||This article may be expanded with text translated from the corresponding article in the German Wikipedia. (September 2010)|
Kiez (German pronunciation: [ˈkiːts]) (also: Kietz) is a German word that refers to a city neighbourhood, a relatively small community within a larger town. The word is mainly used in Berlin and northern Germany. Similar quarters are called Veedel in Cologne and Grätzl in Vienna.
Original Meaning and Etymology
The word Kietz originated in the time of the eastward expansion of German settlers in the Middle Ages into West Slavic territories (Germania Slavica), when in many places both communities existed side by side. The word possibly is of Slavonic origin (chyza meaning hut or cottage, cf. Kessinians) and referred to a Slavic settlement (typically of fishermen) near a German town. Some placenames are reminiscent of this meaning, for example Küstrin-Kietz or the Kietz quarter of Berlin-Köpenick.
Medieval Kietz settlements were first documented in the 14th century. They were often located near a castle or a river crossing and intially inhabited by Slavic vassals ("Wends"). They were prevalent in the Margraviate of Brandenburg as well as in Mecklenburg and in the Duchy of Pomerania. For a long time Kietze formed a distinct community beside the neighbouring peasant villages, though evidences of a specific Slavic population become rare in the course of an increasing Germanisation. From the late 18th century onwards, the denotation Kietz was generally applied to fishermen's villages and remote settlements. In its transferred sense, the word became a (sometimes mocking) denotation for Berlin neighbourhoods.
A "Kiez" is never originally defined by the municipality or government, but rather by the inhabitants, and therefore doesn't necessarily coincide with administrative divisions. In some cases, however, such definitions have been picked up in official documents, this including State legislation.
In Berlin the term usually has a positive connotation, as inhabitants often identify with the "Kiez" they live in. There is a rising number of approximately 20 unofficial "Kiez"-areas in Berlin, most often in and around the city centre. A Berliner "Kiez" usually consists mainly of pre-war buildings and upholds its own commercial and cultural infrastructure. Also in smaller cities, some districts may be referred to as a "Kiez", especially when there are vital scenes of culture, pubs and clubs - an example being the KTV, a quarter of Rostock. Outside Berlin, "Kiez" may be considered by some as somewhat slangy. The more standard term for neighborhood in the sense of "where one lives" is "Viertel" (quarter).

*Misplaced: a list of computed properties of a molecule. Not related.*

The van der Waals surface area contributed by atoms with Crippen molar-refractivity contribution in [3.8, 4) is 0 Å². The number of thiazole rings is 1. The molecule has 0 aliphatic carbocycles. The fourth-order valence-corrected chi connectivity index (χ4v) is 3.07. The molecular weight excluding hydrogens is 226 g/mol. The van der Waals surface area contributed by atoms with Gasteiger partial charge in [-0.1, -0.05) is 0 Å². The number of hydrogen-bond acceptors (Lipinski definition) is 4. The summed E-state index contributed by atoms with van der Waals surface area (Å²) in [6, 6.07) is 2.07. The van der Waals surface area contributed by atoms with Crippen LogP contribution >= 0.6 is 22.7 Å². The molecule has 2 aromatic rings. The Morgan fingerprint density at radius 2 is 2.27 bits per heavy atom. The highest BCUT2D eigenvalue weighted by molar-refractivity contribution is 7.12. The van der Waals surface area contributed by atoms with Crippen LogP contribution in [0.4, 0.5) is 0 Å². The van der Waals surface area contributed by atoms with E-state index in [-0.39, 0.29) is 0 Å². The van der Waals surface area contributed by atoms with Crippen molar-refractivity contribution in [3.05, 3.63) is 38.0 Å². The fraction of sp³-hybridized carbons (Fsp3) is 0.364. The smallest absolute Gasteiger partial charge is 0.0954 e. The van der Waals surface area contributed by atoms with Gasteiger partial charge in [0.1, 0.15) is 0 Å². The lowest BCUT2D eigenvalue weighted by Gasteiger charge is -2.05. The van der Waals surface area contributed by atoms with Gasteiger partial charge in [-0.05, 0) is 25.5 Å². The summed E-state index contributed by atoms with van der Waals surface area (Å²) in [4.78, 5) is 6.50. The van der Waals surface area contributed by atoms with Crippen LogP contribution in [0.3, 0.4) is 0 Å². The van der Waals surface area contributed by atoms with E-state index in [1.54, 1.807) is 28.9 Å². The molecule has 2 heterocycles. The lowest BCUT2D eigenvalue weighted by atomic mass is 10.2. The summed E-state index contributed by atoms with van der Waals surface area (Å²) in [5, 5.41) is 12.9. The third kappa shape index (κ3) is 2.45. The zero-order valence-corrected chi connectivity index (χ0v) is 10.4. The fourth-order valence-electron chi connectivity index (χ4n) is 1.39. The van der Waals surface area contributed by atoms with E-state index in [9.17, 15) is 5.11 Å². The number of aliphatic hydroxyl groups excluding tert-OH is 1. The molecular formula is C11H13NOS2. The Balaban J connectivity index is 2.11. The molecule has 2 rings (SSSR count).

In Hamburg, der Kiez refers to the area around the Reeperbahn in the St. Pauli quarter, which is the city's nightlife and red-light district. It is the most well known "Kiez" in Germany and is sometimes mistakenly considered to be the first or original "Kiez". In other towns, such as Hannover, red-light districts are sometimes referred to as the "Kiez" following Hamburg's example. Also in smaller cities, some districts may be referred to as a "Kiez", especially when there are vital scenes of culture, pubs and clubs - an example being the KTV, a quarter of Rosto.
The more standard German term for a neighborhood in the sense of "where one lives" is "Viertel" (quarter).
- For example "Verordnung über die Erhaltung baulicher Anlagen und der städtebaulichen Eigenart sowie der Zusammensetzung der Wohnbevölkerung des Gebietes "Stephankiez" im Bezirk Tiergarten von Berlin (Ordinance on the Preservation of Constructions and of the Urbanistic Character as well as the Composition of the Resident Population of the "Stephankiez" area in the Borough Tiergarten of Berlin)" (PDF). Berliner Rechtsvorschriften (Legal Provisions of Berlin). Kulturbuch-Verlag Berlin. 1991-10-10. Retrieved 2010-04-07..